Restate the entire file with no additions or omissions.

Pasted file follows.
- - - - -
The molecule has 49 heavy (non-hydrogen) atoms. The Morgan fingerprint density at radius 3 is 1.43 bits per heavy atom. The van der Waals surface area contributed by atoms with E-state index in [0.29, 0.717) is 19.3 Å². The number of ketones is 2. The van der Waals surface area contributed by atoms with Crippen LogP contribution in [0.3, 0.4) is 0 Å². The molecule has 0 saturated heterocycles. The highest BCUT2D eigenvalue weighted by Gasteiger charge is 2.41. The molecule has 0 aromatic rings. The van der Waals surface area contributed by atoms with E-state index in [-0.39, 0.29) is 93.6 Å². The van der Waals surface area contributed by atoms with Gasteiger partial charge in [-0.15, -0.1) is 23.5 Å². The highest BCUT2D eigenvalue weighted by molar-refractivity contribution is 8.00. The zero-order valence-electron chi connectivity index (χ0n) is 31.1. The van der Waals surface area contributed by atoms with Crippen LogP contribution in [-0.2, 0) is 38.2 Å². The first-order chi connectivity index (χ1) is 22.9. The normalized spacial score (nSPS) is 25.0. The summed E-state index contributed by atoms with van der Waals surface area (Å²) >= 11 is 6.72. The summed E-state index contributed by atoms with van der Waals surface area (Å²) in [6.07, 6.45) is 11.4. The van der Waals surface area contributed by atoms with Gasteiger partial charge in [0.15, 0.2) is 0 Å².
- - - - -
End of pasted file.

The molecule has 49 heavy (non-hydrogen) atoms. The Morgan fingerprint density at radius 3 is 1.43 bits per heavy atom. The van der Waals surface area contributed by atoms with E-state index in [0.29, 0.717) is 19.3 Å². The number of ketones is 2. The van der Waals surface area contributed by atoms with Crippen LogP contribution in [0.3, 0.4) is 0 Å². The molecule has 0 saturated heterocycles. The highest BCUT2D eigenvalue weighted by Gasteiger charge is 2.41. The molecule has 0 aromatic rings. The van der Waals surface area contributed by atoms with E-state index in [-0.39, 0.29) is 93.6 Å². The van der Waals surface area contributed by atoms with Gasteiger partial charge in [-0.15, -0.1) is 23.5 Å². The highest BCUT2D eigenvalue weighted by molar-refractivity contribution is 8.00. The zero-order valence-electron chi connectivity index (χ0n) is 31.1. The van der Waals surface area contributed by atoms with Crippen LogP contribution in [-0.2, 0) is 38.2 Å². The first-order chi connectivity index (χ1) is 22.9. The normalized spacial score (nSPS) is 25.0. The summed E-state index contributed by atoms with van der Waals surface area (Å²) >= 11 is 6.72. The summed E-state index contributed by atoms with van der Waals surface area (Å²) in [6.07, 6.45) is 11.4. The van der Waals surface area contributed by atoms with Gasteiger partial charge in [0.15, 0.2) is 0 Å².